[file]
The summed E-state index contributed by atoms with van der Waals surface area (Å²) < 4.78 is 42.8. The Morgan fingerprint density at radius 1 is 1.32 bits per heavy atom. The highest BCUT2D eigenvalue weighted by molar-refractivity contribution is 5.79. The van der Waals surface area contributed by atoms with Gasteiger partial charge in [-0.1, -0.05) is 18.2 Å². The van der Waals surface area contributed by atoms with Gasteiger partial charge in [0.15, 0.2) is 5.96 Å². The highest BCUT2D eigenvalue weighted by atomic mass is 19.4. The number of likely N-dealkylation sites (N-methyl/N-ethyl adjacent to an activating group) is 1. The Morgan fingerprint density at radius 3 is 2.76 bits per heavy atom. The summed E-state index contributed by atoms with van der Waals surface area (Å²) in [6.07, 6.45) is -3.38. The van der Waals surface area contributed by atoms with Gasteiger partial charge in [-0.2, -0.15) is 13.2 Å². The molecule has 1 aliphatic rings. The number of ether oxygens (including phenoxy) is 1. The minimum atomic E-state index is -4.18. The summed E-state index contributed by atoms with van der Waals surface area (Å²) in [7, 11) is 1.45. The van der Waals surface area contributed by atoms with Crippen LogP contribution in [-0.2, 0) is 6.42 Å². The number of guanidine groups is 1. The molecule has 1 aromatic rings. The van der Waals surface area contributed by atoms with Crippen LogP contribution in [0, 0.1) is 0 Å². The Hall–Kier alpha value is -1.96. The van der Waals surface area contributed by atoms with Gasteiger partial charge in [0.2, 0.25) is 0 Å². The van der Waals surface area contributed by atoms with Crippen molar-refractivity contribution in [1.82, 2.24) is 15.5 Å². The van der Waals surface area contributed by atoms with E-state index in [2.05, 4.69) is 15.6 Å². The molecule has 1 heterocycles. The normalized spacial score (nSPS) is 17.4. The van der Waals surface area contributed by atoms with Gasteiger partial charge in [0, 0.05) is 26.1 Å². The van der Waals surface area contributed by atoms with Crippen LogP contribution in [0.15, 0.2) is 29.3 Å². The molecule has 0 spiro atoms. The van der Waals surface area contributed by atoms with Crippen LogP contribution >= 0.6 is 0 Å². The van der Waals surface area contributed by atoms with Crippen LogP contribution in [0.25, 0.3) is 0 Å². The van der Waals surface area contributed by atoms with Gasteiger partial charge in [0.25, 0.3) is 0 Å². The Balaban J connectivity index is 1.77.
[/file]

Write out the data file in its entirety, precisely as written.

The summed E-state index contributed by atoms with van der Waals surface area (Å²) < 4.78 is 42.8. The Morgan fingerprint density at radius 1 is 1.32 bits per heavy atom. The highest BCUT2D eigenvalue weighted by molar-refractivity contribution is 5.79. The van der Waals surface area contributed by atoms with Gasteiger partial charge in [-0.1, -0.05) is 18.2 Å². The van der Waals surface area contributed by atoms with Gasteiger partial charge in [0.15, 0.2) is 5.96 Å². The highest BCUT2D eigenvalue weighted by atomic mass is 19.4. The number of likely N-dealkylation sites (N-methyl/N-ethyl adjacent to an activating group) is 1. The Morgan fingerprint density at radius 3 is 2.76 bits per heavy atom. The summed E-state index contributed by atoms with van der Waals surface area (Å²) in [6.07, 6.45) is -3.38. The van der Waals surface area contributed by atoms with Gasteiger partial charge in [-0.2, -0.15) is 13.2 Å². The molecule has 1 aliphatic rings. The number of ether oxygens (including phenoxy) is 1. The minimum atomic E-state index is -4.18. The summed E-state index contributed by atoms with van der Waals surface area (Å²) in [7, 11) is 1.45. The van der Waals surface area contributed by atoms with Crippen LogP contribution in [-0.2, 0) is 6.42 Å². The number of guanidine groups is 1. The molecule has 1 aromatic rings. The van der Waals surface area contributed by atoms with Crippen LogP contribution in [0, 0.1) is 0 Å². The Hall–Kier alpha value is -1.96. The van der Waals surface area contributed by atoms with Gasteiger partial charge in [0.2, 0.25) is 0 Å². The van der Waals surface area contributed by atoms with Crippen molar-refractivity contribution in [1.82, 2.24) is 15.5 Å². The van der Waals surface area contributed by atoms with E-state index in [2.05, 4.69) is 15.6 Å². The molecule has 1 heterocycles. The normalized spacial score (nSPS) is 17.4. The van der Waals surface area contributed by atoms with Gasteiger partial charge in [0, 0.05) is 26.1 Å². The van der Waals surface area contributed by atoms with Crippen LogP contribution in [0.15, 0.2) is 29.3 Å². The molecule has 0 spiro atoms. The van der Waals surface area contributed by atoms with Crippen LogP contribution >= 0.6 is 0 Å². The van der Waals surface area contributed by atoms with Crippen LogP contribution in [0.25, 0.3) is 0 Å². The van der Waals surface area contributed by atoms with Gasteiger partial charge in [0.25, 0.3) is 0 Å². The Balaban J connectivity index is 1.77.